Flies for Lough Conn, part 3

I hope you are enjoying this series of posts about the flies I recommend for Lough Conn. Today I will take a look at patterns which fish well from May onwards, an exciting period for us fishers in Western Ireland. The Lake Olives will still be hatching and the Mayfly will start to appear any time from the first week of the month depending on the weather.

My Light Golden Olive Bumble.

OLYMPUS DIGITAL CAMERA

I finally arrived at this pattern after years of tinkering with the standard GOB. My reasoning is that during May/June the trout must see scores, if not hundreds, of standard GOB’s as most anglers give the pattern a try when the Mayfly is on the water. I wanted something just a little bit different and numerous small (and not so small) variations have been created and then rejected. This fly however has eared its corn and delivered some excellent catches for me on all the local lakes, so I can heartily recommend it to you.

OLYMPUS DIGITAL CAMERA
My Light Golden Olive Bumble

Materials:

Tail: a GP topping

Rib: Fine oval gold tinsel

Butt:light claret seal’s fur or synthetic dubbing

Body: pale golden olive seal’s fur or synthetic dubbing

Body hackles: a pale golden olive cock and ginger cock hackle wound together

Head hackle: A guinea fowl body feather dyed pale yellow

Tying silk: olive

OLYMPUS DIGITAL CAMERA
Hackles tied in, Topping tied in and butt trimmed
OLYMPUS DIGITAL CAMERA
Rib tied in and butt/body dubbed and wound
OLYMPUS DIGITAL CAMERA
Almost there, body hackles and rib are wound and now just the waste to trim off and wind the head hackle.

The method of tying is exactly the same as a normal bumble pattern, just watch out for not leaving enough space at the eye for winding the hackles. I use size 10 and 12 hooks for this one. Fish this one as a bob fly and keep it moving though the waves.

Claret Murrough

OLYMPUS DIGITAL CAMERA
Claret Murrough

A really popular fly on the Conn, this will catch you a trout or two any time from may to the end of the season. I think the colour of the hackles is important, they should ‘glow’ with a red tinge in my opinion.

Tag: bright orange seal’s fur

Body: medium claret seal’s fur

Rib: fine oval gold tinsel or yellow fl. thread

Body hackle: rich chocolate brown cock hackle, palmered

Wing: a slim bunch of red squirrel tail hair under paired woodcock slips

Head hackle: same as the body hackle but longer in fibre

Horns (optional): 2 strands of cock or hen pheasant tail tied forward.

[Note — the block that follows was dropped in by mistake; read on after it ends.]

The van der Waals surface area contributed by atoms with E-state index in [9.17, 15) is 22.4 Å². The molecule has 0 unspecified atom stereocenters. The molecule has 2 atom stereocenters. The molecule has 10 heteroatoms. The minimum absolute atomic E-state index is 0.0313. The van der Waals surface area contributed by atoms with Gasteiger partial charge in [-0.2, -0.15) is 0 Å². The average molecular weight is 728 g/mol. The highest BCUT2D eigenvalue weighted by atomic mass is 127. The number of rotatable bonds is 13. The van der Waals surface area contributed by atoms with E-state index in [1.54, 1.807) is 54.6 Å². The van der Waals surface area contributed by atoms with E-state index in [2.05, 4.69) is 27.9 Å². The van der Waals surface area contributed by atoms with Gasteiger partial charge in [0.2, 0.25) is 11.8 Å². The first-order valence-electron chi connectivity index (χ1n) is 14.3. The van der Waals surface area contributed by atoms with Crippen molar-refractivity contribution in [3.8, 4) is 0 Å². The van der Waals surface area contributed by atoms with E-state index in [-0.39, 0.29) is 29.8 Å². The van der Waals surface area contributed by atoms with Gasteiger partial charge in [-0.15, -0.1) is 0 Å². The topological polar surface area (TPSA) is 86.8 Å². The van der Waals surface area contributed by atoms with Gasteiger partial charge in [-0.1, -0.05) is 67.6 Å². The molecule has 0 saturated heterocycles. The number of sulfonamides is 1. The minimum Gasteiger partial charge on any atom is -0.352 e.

Silk: brown

OLYMPUS DIGITAL CAMERA
Horns are optional

 

Chocolate CDC Sedge

OLYMPUS DIGITAL CAMERA

Finally for today here is a dry fly pattern which has seen good days on Lough Conn. Funnily enough I can’t recall using it on any other lake, so there is room for experiment on Mask and Carra. My Chocolate CDC Sedge is a grand floater thanks to the CDC wings and is very east to tie. You could use the same method to tie sedges in a range of different colours but I like this dark brown version as it matches those smallish dark  caddis which hatch steadily during May and June.

Hook: size 12 dry fly hook

Tying Silk: Brown or black

Body: dark chocolate brown synthetic dubbing

Wings: 4 dark grey CDC plumes tied down close to the back

Hackle: A small grizzle cock hackle wound in front of the wings

In use I carefully apply a small amount of Gink to the body and hackle only, NOT the wings. Fish it singly or in tandem with a dry mayfly. You may be surprised how many trout take the sedge even though they are mopping hatching Mays from the surface!

Chocolate CDC sedge

Chocolate CDC Sedge

OLYMPUS DIGITAL CAMERA
Sun going down over Lough Conn

OLYMPUS DIGITAL CAMERA

Why not subscribe to get all the latest posts?

Leave a Reply

Fill in your details below or click an icon to log in:

WordPress.com Logo

You are commenting using your WordPress.com account. Log Out / Change )

Twitter picture

You are commenting using your Twitter account. Log Out / Change )

Facebook photo

You are commenting using your Facebook account. Log Out / Change )

Google+ photo

You are commenting using your Google+ account. Log Out / Change )

Connecting to %s